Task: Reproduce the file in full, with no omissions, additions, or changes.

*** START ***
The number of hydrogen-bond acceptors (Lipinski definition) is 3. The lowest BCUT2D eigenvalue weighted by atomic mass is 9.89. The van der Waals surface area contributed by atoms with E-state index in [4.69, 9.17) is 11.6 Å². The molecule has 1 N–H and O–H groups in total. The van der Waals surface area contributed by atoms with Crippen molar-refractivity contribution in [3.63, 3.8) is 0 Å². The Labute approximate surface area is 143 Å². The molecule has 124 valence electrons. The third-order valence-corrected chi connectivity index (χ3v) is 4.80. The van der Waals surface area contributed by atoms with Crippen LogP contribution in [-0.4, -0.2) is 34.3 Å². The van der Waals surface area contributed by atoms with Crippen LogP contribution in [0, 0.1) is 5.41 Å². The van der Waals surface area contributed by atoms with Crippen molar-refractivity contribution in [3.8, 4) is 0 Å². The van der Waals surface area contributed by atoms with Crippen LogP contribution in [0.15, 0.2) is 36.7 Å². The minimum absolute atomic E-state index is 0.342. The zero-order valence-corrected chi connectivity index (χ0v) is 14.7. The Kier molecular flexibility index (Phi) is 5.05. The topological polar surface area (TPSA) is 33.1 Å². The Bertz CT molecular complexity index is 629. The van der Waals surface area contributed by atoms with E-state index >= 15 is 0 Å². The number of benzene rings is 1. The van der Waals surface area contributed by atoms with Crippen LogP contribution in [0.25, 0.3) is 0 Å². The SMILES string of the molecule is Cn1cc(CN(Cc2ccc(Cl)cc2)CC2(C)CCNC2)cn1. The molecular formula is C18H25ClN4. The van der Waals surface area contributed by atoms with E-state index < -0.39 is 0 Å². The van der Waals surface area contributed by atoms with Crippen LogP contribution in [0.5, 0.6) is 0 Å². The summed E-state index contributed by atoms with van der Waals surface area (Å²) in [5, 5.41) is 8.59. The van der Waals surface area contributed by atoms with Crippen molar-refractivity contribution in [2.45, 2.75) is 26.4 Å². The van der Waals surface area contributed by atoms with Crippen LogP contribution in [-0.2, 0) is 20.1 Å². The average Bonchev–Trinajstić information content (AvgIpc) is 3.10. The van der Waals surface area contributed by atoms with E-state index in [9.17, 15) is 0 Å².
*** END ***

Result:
The number of hydrogen-bond acceptors (Lipinski definition) is 3. The lowest BCUT2D eigenvalue weighted by atomic mass is 9.89. The van der Waals surface area contributed by atoms with E-state index in [4.69, 9.17) is 11.6 Å². The molecule has 1 N–H and O–H groups in total. The van der Waals surface area contributed by atoms with Crippen molar-refractivity contribution in [3.63, 3.8) is 0 Å². The Labute approximate surface area is 143 Å². The molecule has 124 valence electrons. The third-order valence-corrected chi connectivity index (χ3v) is 4.80. The van der Waals surface area contributed by atoms with Crippen LogP contribution in [-0.4, -0.2) is 34.3 Å². The van der Waals surface area contributed by atoms with Crippen LogP contribution in [0, 0.1) is 5.41 Å². The van der Waals surface area contributed by atoms with Crippen molar-refractivity contribution in [3.8, 4) is 0 Å². The van der Waals surface area contributed by atoms with Crippen LogP contribution in [0.15, 0.2) is 36.7 Å². The minimum absolute atomic E-state index is 0.342. The zero-order valence-corrected chi connectivity index (χ0v) is 14.7. The Kier molecular flexibility index (Phi) is 5.05. The topological polar surface area (TPSA) is 33.1 Å². The Bertz CT molecular complexity index is 629. The van der Waals surface area contributed by atoms with E-state index >= 15 is 0 Å². The number of benzene rings is 1. The van der Waals surface area contributed by atoms with Crippen LogP contribution in [0.25, 0.3) is 0 Å². The SMILES string of the molecule is Cn1cc(CN(Cc2ccc(Cl)cc2)CC2(C)CCNC2)cn1. The molecular formula is C18H25ClN4. The van der Waals surface area contributed by atoms with E-state index < -0.39 is 0 Å². The van der Waals surface area contributed by atoms with Crippen LogP contribution in [0.5, 0.6) is 0 Å². The summed E-state index contributed by atoms with van der Waals surface area (Å²) in [5, 5.41) is 8.59. The van der Waals surface area contributed by atoms with Crippen molar-refractivity contribution in [2.45, 2.75) is 26.4 Å². The van der Waals surface area contributed by atoms with Crippen LogP contribution in [-0.2, 0) is 20.1 Å². The average Bonchev–Trinajstić information content (AvgIpc) is 3.10. The van der Waals surface area contributed by atoms with E-state index in [9.17, 15) is 0 Å².